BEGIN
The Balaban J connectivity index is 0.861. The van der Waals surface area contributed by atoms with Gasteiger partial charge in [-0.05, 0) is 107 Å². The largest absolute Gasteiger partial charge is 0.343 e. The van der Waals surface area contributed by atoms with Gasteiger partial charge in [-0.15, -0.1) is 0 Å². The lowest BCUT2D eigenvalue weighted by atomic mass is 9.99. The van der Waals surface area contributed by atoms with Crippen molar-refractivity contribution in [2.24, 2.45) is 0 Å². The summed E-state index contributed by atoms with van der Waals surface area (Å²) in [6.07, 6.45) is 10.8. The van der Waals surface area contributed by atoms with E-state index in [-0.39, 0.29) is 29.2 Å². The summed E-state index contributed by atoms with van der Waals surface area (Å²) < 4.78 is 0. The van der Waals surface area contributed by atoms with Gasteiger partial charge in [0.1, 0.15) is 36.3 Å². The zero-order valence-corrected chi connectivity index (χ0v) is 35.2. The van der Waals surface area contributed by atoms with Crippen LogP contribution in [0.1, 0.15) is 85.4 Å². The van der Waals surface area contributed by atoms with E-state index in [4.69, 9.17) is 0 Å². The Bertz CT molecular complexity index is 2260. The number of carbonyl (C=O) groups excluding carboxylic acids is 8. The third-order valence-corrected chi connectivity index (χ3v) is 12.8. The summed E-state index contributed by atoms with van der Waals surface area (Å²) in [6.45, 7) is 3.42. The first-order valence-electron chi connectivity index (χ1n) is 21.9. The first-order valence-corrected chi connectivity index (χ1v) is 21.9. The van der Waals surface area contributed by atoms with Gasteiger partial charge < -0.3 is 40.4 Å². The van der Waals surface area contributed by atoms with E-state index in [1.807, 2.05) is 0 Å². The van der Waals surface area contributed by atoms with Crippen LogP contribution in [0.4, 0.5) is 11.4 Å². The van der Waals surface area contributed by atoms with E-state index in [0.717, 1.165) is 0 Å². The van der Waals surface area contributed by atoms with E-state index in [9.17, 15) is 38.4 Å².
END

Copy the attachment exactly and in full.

The Balaban J connectivity index is 0.861. The van der Waals surface area contributed by atoms with Gasteiger partial charge in [-0.05, 0) is 107 Å². The largest absolute Gasteiger partial charge is 0.343 e. The van der Waals surface area contributed by atoms with Gasteiger partial charge in [-0.15, -0.1) is 0 Å². The lowest BCUT2D eigenvalue weighted by atomic mass is 9.99. The van der Waals surface area contributed by atoms with Crippen molar-refractivity contribution in [2.24, 2.45) is 0 Å². The summed E-state index contributed by atoms with van der Waals surface area (Å²) in [6.07, 6.45) is 10.8. The van der Waals surface area contributed by atoms with E-state index in [-0.39, 0.29) is 29.2 Å². The summed E-state index contributed by atoms with van der Waals surface area (Å²) < 4.78 is 0. The van der Waals surface area contributed by atoms with Gasteiger partial charge in [0.1, 0.15) is 36.3 Å². The zero-order valence-corrected chi connectivity index (χ0v) is 35.2. The van der Waals surface area contributed by atoms with Crippen LogP contribution in [0.1, 0.15) is 85.4 Å². The van der Waals surface area contributed by atoms with E-state index in [4.69, 9.17) is 0 Å². The Bertz CT molecular complexity index is 2260. The number of carbonyl (C=O) groups excluding carboxylic acids is 8. The third-order valence-corrected chi connectivity index (χ3v) is 12.8. The summed E-state index contributed by atoms with van der Waals surface area (Å²) in [6.45, 7) is 3.42. The first-order valence-electron chi connectivity index (χ1n) is 21.9. The first-order valence-corrected chi connectivity index (χ1v) is 21.9. The van der Waals surface area contributed by atoms with Gasteiger partial charge < -0.3 is 40.4 Å². The van der Waals surface area contributed by atoms with E-state index in [1.807, 2.05) is 0 Å². The van der Waals surface area contributed by atoms with Crippen LogP contribution in [0.4, 0.5) is 11.4 Å². The van der Waals surface area contributed by atoms with E-state index in [0.717, 1.165) is 0 Å². The van der Waals surface area contributed by atoms with E-state index in [9.17, 15) is 38.4 Å².